While debates rage across the country over laws prohibiting transgender athletes from participating in sports, Michael Barnett’s 2019 film, “Changing the Game,” streaming June 1 on Hulu, illustrates why it is so important for trans teens to play and/or compete on the team of their gender. This point is driven home in the film’s opening moments when Mack Beggs states, “I train as hard as a man. I fight as hard as a man. I am a man. But I’m the female state champion in wrestling.”
Beggs’ story, which is one of three case studies in this heartfelt documentary, shows the disadvantage of having a student, who was female at birth, compete on the girl’s wrestling team. Even though Beggs identifies as male, in Texas, where he lives, gender is determined by what is listed on one’s birth certificate. And then there is controversy regarding the testosterone that Beggs is taking. (He says in one candid moment that his relationship with testosterone is “complicated”.) Detractors say the drug is impacting his performance and a form of “cheating” that contributes to his undefeated record. Moreover, Texas’ policy is “failing” other girls because students like the cisgender Chelsea, who is hoping to get a girls’ wrestling scholarship for college, cannot beat Mack in a state championship match.
“Changing the Game” explains that policies about transgender athletes vary from state to state. In Connecticut, where Andraya Yearwood goes to school, she is able to run on the girls track and field team. And while she is supported by coaches, peers, and family members — as well as the state that not just allows but welcomes her to participate in the team of her choice — several community members are angry that Andraya has an “unfair advantage” over cisgender female teen athletes. (One woman makes a specious comment that Andraya never has to run on her period.)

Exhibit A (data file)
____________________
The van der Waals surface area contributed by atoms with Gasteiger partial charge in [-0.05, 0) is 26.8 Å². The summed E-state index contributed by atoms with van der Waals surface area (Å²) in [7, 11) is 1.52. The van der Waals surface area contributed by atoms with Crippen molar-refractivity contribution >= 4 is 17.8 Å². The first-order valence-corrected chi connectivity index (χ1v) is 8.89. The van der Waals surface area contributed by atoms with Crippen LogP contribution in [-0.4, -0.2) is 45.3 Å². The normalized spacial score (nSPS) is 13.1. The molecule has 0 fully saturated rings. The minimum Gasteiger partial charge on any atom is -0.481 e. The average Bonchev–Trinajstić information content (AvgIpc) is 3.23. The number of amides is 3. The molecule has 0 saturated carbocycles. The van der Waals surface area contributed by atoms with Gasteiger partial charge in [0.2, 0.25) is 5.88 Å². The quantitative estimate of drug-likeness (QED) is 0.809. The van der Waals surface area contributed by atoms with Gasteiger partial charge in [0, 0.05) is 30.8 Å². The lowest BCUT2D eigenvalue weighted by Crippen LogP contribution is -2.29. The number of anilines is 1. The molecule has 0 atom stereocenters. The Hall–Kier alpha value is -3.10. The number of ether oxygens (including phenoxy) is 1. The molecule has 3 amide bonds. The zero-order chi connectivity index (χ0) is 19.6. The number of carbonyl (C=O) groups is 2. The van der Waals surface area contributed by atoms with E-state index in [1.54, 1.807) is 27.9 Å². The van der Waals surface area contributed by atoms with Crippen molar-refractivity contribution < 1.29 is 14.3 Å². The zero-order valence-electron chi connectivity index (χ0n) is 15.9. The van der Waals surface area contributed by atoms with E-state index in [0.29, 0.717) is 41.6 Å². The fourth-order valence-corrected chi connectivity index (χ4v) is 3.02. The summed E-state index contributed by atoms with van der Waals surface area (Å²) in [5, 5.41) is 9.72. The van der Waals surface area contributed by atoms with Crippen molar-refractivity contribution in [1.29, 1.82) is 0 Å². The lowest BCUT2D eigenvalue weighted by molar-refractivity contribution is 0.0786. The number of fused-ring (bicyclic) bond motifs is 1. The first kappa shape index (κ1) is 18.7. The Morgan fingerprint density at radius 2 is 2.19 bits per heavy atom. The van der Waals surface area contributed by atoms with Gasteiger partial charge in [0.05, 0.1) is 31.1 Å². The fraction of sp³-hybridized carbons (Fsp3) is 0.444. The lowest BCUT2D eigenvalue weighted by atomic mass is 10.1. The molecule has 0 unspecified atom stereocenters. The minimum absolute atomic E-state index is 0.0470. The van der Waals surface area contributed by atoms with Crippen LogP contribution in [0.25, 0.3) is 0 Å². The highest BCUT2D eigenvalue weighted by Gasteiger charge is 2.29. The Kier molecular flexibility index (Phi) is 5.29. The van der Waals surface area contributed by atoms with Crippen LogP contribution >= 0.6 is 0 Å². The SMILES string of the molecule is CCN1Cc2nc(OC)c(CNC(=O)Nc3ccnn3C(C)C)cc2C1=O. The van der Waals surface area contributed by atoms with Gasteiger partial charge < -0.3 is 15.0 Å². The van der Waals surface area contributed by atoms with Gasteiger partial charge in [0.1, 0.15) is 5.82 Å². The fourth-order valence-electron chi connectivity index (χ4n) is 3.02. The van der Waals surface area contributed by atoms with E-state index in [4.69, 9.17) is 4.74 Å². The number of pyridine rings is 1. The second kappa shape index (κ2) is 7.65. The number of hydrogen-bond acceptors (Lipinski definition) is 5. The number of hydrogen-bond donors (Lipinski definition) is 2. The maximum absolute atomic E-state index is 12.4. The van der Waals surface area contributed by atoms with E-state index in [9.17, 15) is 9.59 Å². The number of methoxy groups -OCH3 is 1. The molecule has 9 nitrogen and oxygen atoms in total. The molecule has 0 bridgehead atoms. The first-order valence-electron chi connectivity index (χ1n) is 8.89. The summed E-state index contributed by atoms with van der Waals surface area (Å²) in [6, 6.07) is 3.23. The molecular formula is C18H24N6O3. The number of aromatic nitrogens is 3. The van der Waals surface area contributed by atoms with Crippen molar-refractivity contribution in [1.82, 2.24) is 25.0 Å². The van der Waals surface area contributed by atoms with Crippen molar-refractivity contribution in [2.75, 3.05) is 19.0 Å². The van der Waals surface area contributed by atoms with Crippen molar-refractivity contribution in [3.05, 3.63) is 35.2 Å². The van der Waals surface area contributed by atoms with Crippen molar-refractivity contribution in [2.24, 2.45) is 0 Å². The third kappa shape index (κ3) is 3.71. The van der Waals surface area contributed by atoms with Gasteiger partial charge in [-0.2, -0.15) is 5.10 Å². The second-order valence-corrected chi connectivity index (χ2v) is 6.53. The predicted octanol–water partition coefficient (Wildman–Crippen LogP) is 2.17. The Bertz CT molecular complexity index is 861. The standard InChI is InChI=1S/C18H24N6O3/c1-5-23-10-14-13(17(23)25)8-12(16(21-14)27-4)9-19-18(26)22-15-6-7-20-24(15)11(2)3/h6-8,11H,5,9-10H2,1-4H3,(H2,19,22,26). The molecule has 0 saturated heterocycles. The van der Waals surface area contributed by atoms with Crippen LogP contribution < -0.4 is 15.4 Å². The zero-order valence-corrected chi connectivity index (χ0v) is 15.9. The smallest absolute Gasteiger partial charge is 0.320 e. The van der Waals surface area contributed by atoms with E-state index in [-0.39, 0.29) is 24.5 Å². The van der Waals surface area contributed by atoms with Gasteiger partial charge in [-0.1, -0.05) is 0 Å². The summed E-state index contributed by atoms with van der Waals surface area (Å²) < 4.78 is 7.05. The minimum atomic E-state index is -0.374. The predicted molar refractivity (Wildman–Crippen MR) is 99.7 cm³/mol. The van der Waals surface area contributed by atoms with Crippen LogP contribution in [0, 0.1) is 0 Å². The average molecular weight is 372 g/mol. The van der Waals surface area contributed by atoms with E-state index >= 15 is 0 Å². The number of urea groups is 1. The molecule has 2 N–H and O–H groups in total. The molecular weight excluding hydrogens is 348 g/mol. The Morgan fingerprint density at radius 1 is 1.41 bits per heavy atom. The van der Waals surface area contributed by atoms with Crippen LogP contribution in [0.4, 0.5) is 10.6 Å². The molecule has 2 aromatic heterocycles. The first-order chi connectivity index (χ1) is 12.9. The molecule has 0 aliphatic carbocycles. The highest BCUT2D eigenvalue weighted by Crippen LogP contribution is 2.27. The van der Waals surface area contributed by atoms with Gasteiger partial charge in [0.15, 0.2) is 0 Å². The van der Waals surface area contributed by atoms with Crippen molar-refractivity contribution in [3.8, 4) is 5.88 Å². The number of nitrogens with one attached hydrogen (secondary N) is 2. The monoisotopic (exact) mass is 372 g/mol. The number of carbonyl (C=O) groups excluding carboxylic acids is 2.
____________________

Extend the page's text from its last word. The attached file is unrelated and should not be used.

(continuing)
The film’s third storyline is Sarah Rose Huckman, a New Hampshire skier who is not as competitive as Mack and Andraya, but very active in campaigning for a bill to eliminate gender identity discrimination.
Barnett toggles back and forth between his subjects, all of whom are engaging and likable. There is a brief discussion of each athlete’s struggle with gender dysphoria, and attention is paid to the sad fact that more than 40% of trans teens attempt or commit suicide. (One subject in the film admits to taking too many sleeping pills, while a mother at a protest Sarah attends recounts the untimely death of her trans teen). These personal moments are important for helping make the film’s case that sports provide a tremendous sense of self-worth and self-confidence for these youths. Moreover, it was precisely Andraya’s courage to race as a female that encouraged Terry Miller, another trans teen, to compete in track and field.
The film’s activism is inspiring. As Mack and his grandmother fight to get him on a boy’s wrestling team, they must compile and file considerable paperwork and years of medical records and personal statements to do something that states like Connecticut allow. Likewise, when Sarah addresses her local congressperson for the bill she supports, she indicates that as a member of the transgender community, she could be fired for her work teaching kids to ski and be denied housing and other protections. When the bathroom bill controversy and other policies discriminating against the trans community arise, Sarah doubles down on her activism.
Barnett is squarely on the side of these athletes, and viewers will be rooting for them as well. It is gratifying to see Mack and Andraya’s coaches respectively shout “atta boy” from the sidelines and indicate how valuable it is for them to participate. (Andraya is poetry in motion on the field). And the parents and grandparents who are raising these teens are very proud of their children, who have opened their eyes and even changed attitudes.
“Changing the Game,” however, shows how even when these athletes are successful on the field, they can, as Mack says, “feel like they are losing” because of the hatred, bullying, and harassment they receive from various adults. Andraya has to endure a rant from an angry woman after one race, and Mack often leaves a gymnasium after a victory to avoid the remarks of angry parents. (A social media feed offers some particularly offensive remarks). The film showcases enough of these dispiriting voices that they demonstrate how the battles these athletes fight — which is to be who they are and do what they want — happen mostly outside the competitions.
As one interviewee in the film says, they want to be identified as student athletes, not as trans student athletes. “Changing the Game” is a winning documentary that emphasizes this critical need these teens feel to be included, not excluded.